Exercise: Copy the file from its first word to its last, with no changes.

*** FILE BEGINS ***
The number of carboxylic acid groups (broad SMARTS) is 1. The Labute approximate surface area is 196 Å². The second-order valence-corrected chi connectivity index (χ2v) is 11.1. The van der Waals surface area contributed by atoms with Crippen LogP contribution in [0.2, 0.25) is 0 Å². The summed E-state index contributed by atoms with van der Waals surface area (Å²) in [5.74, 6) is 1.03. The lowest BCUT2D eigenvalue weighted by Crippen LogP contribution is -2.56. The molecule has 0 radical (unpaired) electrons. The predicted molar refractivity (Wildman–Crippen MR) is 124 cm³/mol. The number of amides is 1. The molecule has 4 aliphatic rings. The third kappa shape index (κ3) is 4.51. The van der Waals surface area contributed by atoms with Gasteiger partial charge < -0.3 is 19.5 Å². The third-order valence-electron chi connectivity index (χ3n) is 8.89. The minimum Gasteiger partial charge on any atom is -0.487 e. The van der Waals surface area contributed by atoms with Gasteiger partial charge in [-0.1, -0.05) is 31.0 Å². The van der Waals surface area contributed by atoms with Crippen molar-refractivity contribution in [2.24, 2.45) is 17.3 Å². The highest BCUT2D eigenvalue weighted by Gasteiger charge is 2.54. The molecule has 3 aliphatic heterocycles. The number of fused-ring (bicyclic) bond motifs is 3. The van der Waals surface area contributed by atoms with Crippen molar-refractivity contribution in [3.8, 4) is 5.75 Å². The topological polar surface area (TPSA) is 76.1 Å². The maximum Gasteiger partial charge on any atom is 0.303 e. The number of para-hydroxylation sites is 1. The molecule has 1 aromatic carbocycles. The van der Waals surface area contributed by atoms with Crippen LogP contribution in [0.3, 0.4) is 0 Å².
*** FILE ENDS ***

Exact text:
The number of carboxylic acid groups (broad SMARTS) is 1. The Labute approximate surface area is 196 Å². The second-order valence-corrected chi connectivity index (χ2v) is 11.1. The van der Waals surface area contributed by atoms with Crippen LogP contribution in [0.2, 0.25) is 0 Å². The summed E-state index contributed by atoms with van der Waals surface area (Å²) in [5.74, 6) is 1.03. The lowest BCUT2D eigenvalue weighted by Crippen LogP contribution is -2.56. The molecule has 0 radical (unpaired) electrons. The predicted molar refractivity (Wildman–Crippen MR) is 124 cm³/mol. The number of amides is 1. The molecule has 4 aliphatic rings. The third kappa shape index (κ3) is 4.51. The van der Waals surface area contributed by atoms with Gasteiger partial charge < -0.3 is 19.5 Å². The third-order valence-electron chi connectivity index (χ3n) is 8.89. The minimum Gasteiger partial charge on any atom is -0.487 e. The van der Waals surface area contributed by atoms with Gasteiger partial charge in [-0.1, -0.05) is 31.0 Å². The van der Waals surface area contributed by atoms with Crippen molar-refractivity contribution in [2.24, 2.45) is 17.3 Å². The highest BCUT2D eigenvalue weighted by Gasteiger charge is 2.54. The molecule has 3 aliphatic heterocycles. The number of fused-ring (bicyclic) bond motifs is 3. The van der Waals surface area contributed by atoms with Crippen molar-refractivity contribution in [3.8, 4) is 5.75 Å². The topological polar surface area (TPSA) is 76.1 Å². The maximum Gasteiger partial charge on any atom is 0.303 e. The number of para-hydroxylation sites is 1. The molecule has 1 aromatic carbocycles. The van der Waals surface area contributed by atoms with Crippen LogP contribution in [0.3, 0.4) is 0 Å².